MFP has monopoly reservations about cannabis bill

MFP has monopoly reservations about cannabis bill

The Move Forward Party (MFP) has reservations about a cannabis and hemp bill pushed by the Bhumjaithai Party, echoing warnings by a civil society group that it could bar small farmers and households from exploiting the plants commercially.

Taopiphop Limjittrakorn, a Move Forward MP for Bangkok, disclosed the party line at a forum discussing the legislation of cannabis yesterday.

The forum, hosted by the civic group, Future of Thai Cannabis Network, and the MFP, was held at Phranakhon Si Ayutthaya Rajabhat University.

Mr Taopiphop, who also brews craft beer, said the party supported people's right to grow cannabis at home.

However, it was concerned the bill may set conditions similar to the craft beer issue which could result in a monopoly on cannabis production.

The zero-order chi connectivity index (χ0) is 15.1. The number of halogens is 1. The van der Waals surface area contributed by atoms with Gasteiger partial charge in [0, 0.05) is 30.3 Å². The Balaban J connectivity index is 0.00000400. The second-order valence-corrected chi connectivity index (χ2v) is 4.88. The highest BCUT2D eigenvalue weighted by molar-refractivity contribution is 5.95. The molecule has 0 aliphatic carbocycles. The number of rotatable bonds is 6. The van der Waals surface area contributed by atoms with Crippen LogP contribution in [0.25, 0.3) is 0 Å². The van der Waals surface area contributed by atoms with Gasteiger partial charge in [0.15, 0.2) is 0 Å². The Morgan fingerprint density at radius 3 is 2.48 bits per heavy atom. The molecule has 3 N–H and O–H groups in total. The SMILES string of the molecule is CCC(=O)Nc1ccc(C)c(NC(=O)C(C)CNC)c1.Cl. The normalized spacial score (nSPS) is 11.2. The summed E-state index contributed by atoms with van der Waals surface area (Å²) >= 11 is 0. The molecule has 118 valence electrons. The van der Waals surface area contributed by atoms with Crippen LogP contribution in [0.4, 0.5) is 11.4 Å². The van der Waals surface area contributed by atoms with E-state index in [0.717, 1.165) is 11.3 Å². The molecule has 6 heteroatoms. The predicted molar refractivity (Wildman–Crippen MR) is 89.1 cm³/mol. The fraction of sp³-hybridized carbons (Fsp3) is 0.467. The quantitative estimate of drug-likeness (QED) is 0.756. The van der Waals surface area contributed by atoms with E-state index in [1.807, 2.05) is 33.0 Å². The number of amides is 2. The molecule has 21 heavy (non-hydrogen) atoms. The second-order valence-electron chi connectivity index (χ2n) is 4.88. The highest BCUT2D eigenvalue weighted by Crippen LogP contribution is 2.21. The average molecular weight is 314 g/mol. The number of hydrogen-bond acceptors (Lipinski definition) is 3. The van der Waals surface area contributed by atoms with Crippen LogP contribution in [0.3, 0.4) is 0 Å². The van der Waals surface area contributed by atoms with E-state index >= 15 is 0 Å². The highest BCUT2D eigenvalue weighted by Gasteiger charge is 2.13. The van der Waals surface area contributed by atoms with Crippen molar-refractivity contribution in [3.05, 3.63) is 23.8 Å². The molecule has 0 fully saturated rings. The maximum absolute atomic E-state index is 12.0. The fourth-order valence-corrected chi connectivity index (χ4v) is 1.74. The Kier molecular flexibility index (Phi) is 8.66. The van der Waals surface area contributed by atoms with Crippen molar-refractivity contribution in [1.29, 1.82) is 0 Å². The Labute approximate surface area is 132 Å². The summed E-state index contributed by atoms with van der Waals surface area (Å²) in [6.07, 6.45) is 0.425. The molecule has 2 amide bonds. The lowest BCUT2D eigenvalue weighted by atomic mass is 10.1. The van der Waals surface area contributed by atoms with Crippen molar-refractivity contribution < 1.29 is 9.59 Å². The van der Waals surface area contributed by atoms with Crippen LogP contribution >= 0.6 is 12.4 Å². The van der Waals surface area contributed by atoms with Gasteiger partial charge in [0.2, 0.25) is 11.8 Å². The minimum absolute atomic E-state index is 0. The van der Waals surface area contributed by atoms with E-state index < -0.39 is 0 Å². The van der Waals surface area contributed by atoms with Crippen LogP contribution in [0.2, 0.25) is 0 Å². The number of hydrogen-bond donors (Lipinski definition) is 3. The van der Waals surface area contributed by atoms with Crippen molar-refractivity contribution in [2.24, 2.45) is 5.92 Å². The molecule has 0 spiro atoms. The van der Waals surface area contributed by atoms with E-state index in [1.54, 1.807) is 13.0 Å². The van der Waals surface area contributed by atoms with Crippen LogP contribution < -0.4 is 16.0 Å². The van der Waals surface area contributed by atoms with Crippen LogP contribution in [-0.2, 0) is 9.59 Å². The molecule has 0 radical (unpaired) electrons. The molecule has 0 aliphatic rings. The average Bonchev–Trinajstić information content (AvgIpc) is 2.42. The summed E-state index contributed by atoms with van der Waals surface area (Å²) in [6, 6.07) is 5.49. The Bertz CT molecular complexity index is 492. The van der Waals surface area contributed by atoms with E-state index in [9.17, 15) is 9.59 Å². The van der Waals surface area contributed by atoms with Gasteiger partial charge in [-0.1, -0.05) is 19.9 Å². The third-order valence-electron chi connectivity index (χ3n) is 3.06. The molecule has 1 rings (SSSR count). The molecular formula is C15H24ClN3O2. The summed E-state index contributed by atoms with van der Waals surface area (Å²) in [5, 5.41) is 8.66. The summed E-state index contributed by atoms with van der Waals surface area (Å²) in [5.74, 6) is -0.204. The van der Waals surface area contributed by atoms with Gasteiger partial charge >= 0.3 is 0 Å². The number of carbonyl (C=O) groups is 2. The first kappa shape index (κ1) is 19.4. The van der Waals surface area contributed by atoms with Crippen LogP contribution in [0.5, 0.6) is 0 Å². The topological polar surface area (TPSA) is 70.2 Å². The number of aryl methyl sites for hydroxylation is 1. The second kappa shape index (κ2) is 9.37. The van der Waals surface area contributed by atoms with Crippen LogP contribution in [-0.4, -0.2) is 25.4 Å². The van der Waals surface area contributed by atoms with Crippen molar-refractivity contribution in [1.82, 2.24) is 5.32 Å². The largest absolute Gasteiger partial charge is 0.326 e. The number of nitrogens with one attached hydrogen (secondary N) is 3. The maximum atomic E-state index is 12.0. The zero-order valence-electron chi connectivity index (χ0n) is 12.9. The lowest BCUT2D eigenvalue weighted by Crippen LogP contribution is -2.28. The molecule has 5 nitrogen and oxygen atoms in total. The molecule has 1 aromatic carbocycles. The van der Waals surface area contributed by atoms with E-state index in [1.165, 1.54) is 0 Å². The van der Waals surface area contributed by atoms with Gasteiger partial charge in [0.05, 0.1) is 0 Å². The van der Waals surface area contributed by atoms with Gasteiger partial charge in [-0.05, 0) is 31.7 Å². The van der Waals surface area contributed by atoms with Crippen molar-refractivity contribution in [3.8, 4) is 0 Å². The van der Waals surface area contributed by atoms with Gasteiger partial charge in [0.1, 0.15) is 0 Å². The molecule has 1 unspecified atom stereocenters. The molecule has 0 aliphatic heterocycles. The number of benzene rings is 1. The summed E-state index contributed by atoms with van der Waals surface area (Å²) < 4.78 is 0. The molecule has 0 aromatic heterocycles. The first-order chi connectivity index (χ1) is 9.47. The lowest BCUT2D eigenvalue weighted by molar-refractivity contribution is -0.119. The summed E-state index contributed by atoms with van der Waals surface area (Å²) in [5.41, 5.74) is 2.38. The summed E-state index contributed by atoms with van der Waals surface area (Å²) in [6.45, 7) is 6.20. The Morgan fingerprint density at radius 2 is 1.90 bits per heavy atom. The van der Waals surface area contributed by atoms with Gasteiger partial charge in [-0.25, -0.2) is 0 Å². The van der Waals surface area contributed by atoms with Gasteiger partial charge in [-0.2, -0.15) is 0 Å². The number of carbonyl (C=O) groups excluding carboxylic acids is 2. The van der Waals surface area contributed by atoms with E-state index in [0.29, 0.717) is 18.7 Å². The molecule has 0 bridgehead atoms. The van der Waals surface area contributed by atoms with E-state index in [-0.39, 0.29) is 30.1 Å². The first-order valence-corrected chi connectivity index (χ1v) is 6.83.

"The party wants to listen to proposals from people but the Bhumjaithai Party's bill is a work in progress and may soon be vetted in parliament," said Mr Taopiphop.

He said the MFP wanted to add some rules to prevent a monopoly and encourage local authorities to set their own tax rates.

The party also wants fewer civil servants on a cannabis committee so as to include a broader spectrum of society, he said.

"The Cannabis and Hemp Act should be a law for all people. If civil society has another bill on the issue, we will table the proposal at a parliamentary meeting in the hope of delivering greater benefits for all sectors," he said.

Prasitthichai Nunuan, from the Future of Thai Cannabis Network, said cannabis' removal from the narcotics list should mean there is no need for any law on cannabis and hemp.

He said the bill says that those who want to grow cannabis to sell must have permission and pay 50,000 baht, while another 50,000 baht is required to produce products from the plant leaves or oil extraction.

Another 50,000 baht fee is required for facility certification.

These fees will be an obstacle for small households to make a business out of cannabis plants that they grow, Mr Prasitthichai said.



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